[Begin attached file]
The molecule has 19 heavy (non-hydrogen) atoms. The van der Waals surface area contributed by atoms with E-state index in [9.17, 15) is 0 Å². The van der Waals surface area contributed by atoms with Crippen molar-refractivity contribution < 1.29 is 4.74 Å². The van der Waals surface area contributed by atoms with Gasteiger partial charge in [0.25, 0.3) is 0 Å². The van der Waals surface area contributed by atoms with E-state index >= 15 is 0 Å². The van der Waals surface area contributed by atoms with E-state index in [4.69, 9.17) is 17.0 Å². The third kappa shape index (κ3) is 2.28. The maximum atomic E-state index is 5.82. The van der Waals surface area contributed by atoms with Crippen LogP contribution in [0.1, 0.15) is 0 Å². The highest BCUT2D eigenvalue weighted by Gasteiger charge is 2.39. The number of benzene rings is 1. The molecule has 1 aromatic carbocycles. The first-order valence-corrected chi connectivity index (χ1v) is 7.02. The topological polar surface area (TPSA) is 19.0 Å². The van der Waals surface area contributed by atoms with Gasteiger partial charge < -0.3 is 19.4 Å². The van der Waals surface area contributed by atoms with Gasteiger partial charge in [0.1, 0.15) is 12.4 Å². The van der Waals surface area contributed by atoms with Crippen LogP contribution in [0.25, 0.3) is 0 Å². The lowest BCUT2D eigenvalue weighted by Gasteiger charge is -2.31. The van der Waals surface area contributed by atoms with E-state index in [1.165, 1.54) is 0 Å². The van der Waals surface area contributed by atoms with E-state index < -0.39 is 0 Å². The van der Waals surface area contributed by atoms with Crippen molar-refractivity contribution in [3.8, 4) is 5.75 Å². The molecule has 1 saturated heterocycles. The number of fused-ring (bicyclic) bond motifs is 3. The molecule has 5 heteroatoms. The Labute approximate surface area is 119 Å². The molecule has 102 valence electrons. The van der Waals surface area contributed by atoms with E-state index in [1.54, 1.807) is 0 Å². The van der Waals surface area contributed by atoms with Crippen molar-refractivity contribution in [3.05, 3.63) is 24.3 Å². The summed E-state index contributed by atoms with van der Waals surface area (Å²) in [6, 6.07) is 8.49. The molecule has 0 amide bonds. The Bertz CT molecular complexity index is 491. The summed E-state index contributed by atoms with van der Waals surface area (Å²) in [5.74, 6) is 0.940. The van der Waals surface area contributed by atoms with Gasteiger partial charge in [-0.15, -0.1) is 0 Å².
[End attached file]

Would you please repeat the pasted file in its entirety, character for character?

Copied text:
The molecule has 19 heavy (non-hydrogen) atoms. The van der Waals surface area contributed by atoms with E-state index in [9.17, 15) is 0 Å². The van der Waals surface area contributed by atoms with Crippen molar-refractivity contribution < 1.29 is 4.74 Å². The van der Waals surface area contributed by atoms with Gasteiger partial charge in [0.25, 0.3) is 0 Å². The van der Waals surface area contributed by atoms with E-state index >= 15 is 0 Å². The van der Waals surface area contributed by atoms with E-state index in [4.69, 9.17) is 17.0 Å². The third kappa shape index (κ3) is 2.28. The maximum atomic E-state index is 5.82. The van der Waals surface area contributed by atoms with Crippen LogP contribution in [0.1, 0.15) is 0 Å². The highest BCUT2D eigenvalue weighted by Gasteiger charge is 2.39. The number of benzene rings is 1. The molecule has 1 aromatic carbocycles. The first-order valence-corrected chi connectivity index (χ1v) is 7.02. The topological polar surface area (TPSA) is 19.0 Å². The van der Waals surface area contributed by atoms with Gasteiger partial charge < -0.3 is 19.4 Å². The van der Waals surface area contributed by atoms with Gasteiger partial charge in [0.1, 0.15) is 12.4 Å². The van der Waals surface area contributed by atoms with Crippen LogP contribution in [0.25, 0.3) is 0 Å². The lowest BCUT2D eigenvalue weighted by Gasteiger charge is -2.31. The van der Waals surface area contributed by atoms with E-state index in [1.165, 1.54) is 0 Å². The van der Waals surface area contributed by atoms with E-state index < -0.39 is 0 Å². The van der Waals surface area contributed by atoms with Crippen molar-refractivity contribution in [3.8, 4) is 5.75 Å². The molecule has 1 saturated heterocycles. The number of fused-ring (bicyclic) bond motifs is 3. The molecule has 5 heteroatoms. The Labute approximate surface area is 119 Å². The molecule has 102 valence electrons. The van der Waals surface area contributed by atoms with E-state index in [1.54, 1.807) is 0 Å². The van der Waals surface area contributed by atoms with Crippen molar-refractivity contribution in [3.05, 3.63) is 24.3 Å². The summed E-state index contributed by atoms with van der Waals surface area (Å²) in [6, 6.07) is 8.49. The molecule has 0 amide bonds. The Bertz CT molecular complexity index is 491. The summed E-state index contributed by atoms with van der Waals surface area (Å²) in [5.74, 6) is 0.940. The van der Waals surface area contributed by atoms with Gasteiger partial charge in [-0.15, -0.1) is 0 Å².